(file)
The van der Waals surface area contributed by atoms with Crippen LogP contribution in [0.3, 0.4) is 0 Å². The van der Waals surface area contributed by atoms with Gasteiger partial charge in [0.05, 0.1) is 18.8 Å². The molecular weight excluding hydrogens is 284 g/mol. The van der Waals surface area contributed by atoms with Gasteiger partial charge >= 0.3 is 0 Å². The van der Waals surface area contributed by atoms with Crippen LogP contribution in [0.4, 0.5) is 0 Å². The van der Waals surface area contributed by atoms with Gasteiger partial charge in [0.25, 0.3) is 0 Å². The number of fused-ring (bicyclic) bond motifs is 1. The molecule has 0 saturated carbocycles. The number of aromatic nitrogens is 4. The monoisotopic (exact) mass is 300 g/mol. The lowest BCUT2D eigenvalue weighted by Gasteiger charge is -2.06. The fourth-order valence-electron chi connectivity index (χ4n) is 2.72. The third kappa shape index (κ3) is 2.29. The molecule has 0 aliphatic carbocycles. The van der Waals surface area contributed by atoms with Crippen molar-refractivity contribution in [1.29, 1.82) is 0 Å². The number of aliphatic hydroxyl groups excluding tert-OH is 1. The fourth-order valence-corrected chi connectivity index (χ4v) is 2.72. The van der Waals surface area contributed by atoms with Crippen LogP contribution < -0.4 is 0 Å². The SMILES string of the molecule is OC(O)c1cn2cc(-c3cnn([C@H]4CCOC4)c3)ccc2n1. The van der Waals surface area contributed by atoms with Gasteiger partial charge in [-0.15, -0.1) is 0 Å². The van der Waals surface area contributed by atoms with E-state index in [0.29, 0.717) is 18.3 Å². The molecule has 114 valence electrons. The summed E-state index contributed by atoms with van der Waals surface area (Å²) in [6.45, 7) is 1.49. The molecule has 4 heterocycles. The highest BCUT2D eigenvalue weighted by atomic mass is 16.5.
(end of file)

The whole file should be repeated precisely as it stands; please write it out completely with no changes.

The van der Waals surface area contributed by atoms with Crippen LogP contribution in [0.3, 0.4) is 0 Å². The van der Waals surface area contributed by atoms with Gasteiger partial charge in [0.05, 0.1) is 18.8 Å². The molecular weight excluding hydrogens is 284 g/mol. The van der Waals surface area contributed by atoms with Gasteiger partial charge >= 0.3 is 0 Å². The van der Waals surface area contributed by atoms with Crippen LogP contribution in [0.4, 0.5) is 0 Å². The van der Waals surface area contributed by atoms with Gasteiger partial charge in [0.25, 0.3) is 0 Å². The number of fused-ring (bicyclic) bond motifs is 1. The molecule has 0 saturated carbocycles. The number of aromatic nitrogens is 4. The monoisotopic (exact) mass is 300 g/mol. The lowest BCUT2D eigenvalue weighted by Gasteiger charge is -2.06. The fourth-order valence-electron chi connectivity index (χ4n) is 2.72. The third kappa shape index (κ3) is 2.29. The molecule has 0 aliphatic carbocycles. The van der Waals surface area contributed by atoms with Crippen molar-refractivity contribution in [1.29, 1.82) is 0 Å². The number of aliphatic hydroxyl groups excluding tert-OH is 1. The fourth-order valence-corrected chi connectivity index (χ4v) is 2.72. The van der Waals surface area contributed by atoms with Crippen LogP contribution < -0.4 is 0 Å². The SMILES string of the molecule is OC(O)c1cn2cc(-c3cnn([C@H]4CCOC4)c3)ccc2n1. The van der Waals surface area contributed by atoms with Gasteiger partial charge in [-0.15, -0.1) is 0 Å². The van der Waals surface area contributed by atoms with E-state index in [0.29, 0.717) is 18.3 Å². The molecule has 114 valence electrons. The summed E-state index contributed by atoms with van der Waals surface area (Å²) in [6.45, 7) is 1.49. The molecule has 4 heterocycles. The highest BCUT2D eigenvalue weighted by atomic mass is 16.5.